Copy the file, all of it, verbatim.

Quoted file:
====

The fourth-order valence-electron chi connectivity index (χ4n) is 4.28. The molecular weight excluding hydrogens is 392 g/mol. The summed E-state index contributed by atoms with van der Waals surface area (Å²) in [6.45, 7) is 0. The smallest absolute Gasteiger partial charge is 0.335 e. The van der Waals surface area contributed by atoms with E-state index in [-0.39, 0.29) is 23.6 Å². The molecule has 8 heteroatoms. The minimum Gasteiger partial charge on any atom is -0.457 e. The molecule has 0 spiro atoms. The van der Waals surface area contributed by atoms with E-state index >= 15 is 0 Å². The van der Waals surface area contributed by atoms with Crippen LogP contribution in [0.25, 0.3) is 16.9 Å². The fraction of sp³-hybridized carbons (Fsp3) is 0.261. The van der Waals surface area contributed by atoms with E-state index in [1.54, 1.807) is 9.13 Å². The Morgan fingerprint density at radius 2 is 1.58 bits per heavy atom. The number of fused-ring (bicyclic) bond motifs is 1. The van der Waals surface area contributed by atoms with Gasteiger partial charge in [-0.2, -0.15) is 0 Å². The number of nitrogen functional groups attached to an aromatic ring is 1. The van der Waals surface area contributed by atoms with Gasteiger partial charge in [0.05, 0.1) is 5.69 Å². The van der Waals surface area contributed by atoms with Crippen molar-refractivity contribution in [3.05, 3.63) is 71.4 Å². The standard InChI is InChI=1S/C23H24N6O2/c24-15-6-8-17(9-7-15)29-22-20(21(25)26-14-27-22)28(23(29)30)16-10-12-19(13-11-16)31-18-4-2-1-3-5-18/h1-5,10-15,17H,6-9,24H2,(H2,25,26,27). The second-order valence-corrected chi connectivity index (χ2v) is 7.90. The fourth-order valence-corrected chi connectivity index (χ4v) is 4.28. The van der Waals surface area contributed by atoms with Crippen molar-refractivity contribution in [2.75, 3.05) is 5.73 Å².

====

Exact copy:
The fourth-order valence-electron chi connectivity index (χ4n) is 4.28. The molecular weight excluding hydrogens is 392 g/mol. The summed E-state index contributed by atoms with van der Waals surface area (Å²) in [6.45, 7) is 0. The smallest absolute Gasteiger partial charge is 0.335 e. The van der Waals surface area contributed by atoms with E-state index in [-0.39, 0.29) is 23.6 Å². The molecule has 8 heteroatoms. The minimum Gasteiger partial charge on any atom is -0.457 e. The molecule has 0 spiro atoms. The van der Waals surface area contributed by atoms with E-state index >= 15 is 0 Å². The van der Waals surface area contributed by atoms with Crippen LogP contribution in [0.25, 0.3) is 16.9 Å². The fraction of sp³-hybridized carbons (Fsp3) is 0.261. The van der Waals surface area contributed by atoms with E-state index in [1.54, 1.807) is 9.13 Å². The Morgan fingerprint density at radius 2 is 1.58 bits per heavy atom. The number of fused-ring (bicyclic) bond motifs is 1. The van der Waals surface area contributed by atoms with Gasteiger partial charge in [-0.2, -0.15) is 0 Å². The number of nitrogen functional groups attached to an aromatic ring is 1. The van der Waals surface area contributed by atoms with Gasteiger partial charge in [0.05, 0.1) is 5.69 Å². The van der Waals surface area contributed by atoms with Crippen molar-refractivity contribution in [3.05, 3.63) is 71.4 Å². The standard InChI is InChI=1S/C23H24N6O2/c24-15-6-8-17(9-7-15)29-22-20(21(25)26-14-27-22)28(23(29)30)16-10-12-19(13-11-16)31-18-4-2-1-3-5-18/h1-5,10-15,17H,6-9,24H2,(H2,25,26,27). The second-order valence-corrected chi connectivity index (χ2v) is 7.90. The fourth-order valence-corrected chi connectivity index (χ4v) is 4.28. The van der Waals surface area contributed by atoms with Crippen molar-refractivity contribution in [2.75, 3.05) is 5.73 Å².